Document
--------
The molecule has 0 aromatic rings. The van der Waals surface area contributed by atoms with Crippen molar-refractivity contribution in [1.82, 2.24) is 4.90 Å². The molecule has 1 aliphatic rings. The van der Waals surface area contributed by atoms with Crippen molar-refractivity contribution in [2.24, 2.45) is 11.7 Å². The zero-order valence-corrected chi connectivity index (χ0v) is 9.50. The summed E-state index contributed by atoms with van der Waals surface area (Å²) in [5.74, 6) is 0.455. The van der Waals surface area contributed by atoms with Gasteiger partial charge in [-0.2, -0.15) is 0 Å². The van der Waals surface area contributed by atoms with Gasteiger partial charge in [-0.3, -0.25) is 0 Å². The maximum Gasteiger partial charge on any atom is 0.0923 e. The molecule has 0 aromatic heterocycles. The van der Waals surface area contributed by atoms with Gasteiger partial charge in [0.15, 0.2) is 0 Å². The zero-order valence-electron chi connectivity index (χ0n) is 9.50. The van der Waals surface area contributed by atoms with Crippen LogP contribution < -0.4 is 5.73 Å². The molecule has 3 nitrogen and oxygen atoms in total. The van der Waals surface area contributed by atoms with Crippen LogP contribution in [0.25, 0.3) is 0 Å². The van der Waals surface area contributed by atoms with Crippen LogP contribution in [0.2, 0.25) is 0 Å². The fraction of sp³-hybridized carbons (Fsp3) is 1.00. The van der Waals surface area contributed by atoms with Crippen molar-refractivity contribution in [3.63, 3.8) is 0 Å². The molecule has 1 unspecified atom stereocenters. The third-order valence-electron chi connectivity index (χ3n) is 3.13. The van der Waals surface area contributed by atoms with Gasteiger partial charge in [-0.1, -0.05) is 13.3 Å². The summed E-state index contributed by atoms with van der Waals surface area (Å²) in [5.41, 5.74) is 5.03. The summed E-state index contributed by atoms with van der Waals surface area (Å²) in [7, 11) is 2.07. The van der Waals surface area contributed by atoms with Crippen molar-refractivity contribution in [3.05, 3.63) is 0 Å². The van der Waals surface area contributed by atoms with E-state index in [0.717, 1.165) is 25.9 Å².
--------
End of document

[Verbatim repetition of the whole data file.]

The molecule has 0 aromatic rings. The van der Waals surface area contributed by atoms with Crippen molar-refractivity contribution in [1.82, 2.24) is 4.90 Å². The molecule has 1 aliphatic rings. The van der Waals surface area contributed by atoms with Crippen molar-refractivity contribution in [2.24, 2.45) is 11.7 Å². The zero-order valence-corrected chi connectivity index (χ0v) is 9.50. The summed E-state index contributed by atoms with van der Waals surface area (Å²) in [5.74, 6) is 0.455. The van der Waals surface area contributed by atoms with Gasteiger partial charge in [-0.2, -0.15) is 0 Å². The van der Waals surface area contributed by atoms with Gasteiger partial charge in [-0.3, -0.25) is 0 Å². The maximum Gasteiger partial charge on any atom is 0.0923 e. The molecule has 0 aromatic heterocycles. The van der Waals surface area contributed by atoms with Gasteiger partial charge in [0.15, 0.2) is 0 Å². The zero-order valence-electron chi connectivity index (χ0n) is 9.50. The van der Waals surface area contributed by atoms with Crippen LogP contribution < -0.4 is 5.73 Å². The molecule has 3 nitrogen and oxygen atoms in total. The van der Waals surface area contributed by atoms with Crippen LogP contribution in [0.25, 0.3) is 0 Å². The van der Waals surface area contributed by atoms with Crippen LogP contribution in [0.2, 0.25) is 0 Å². The fraction of sp³-hybridized carbons (Fsp3) is 1.00. The van der Waals surface area contributed by atoms with Crippen molar-refractivity contribution in [3.63, 3.8) is 0 Å². The molecule has 1 unspecified atom stereocenters. The third-order valence-electron chi connectivity index (χ3n) is 3.13. The van der Waals surface area contributed by atoms with Gasteiger partial charge in [-0.1, -0.05) is 13.3 Å². The summed E-state index contributed by atoms with van der Waals surface area (Å²) in [5.41, 5.74) is 5.03. The summed E-state index contributed by atoms with van der Waals surface area (Å²) in [7, 11) is 2.07. The van der Waals surface area contributed by atoms with Crippen molar-refractivity contribution in [3.05, 3.63) is 0 Å². The van der Waals surface area contributed by atoms with E-state index in [0.717, 1.165) is 25.9 Å².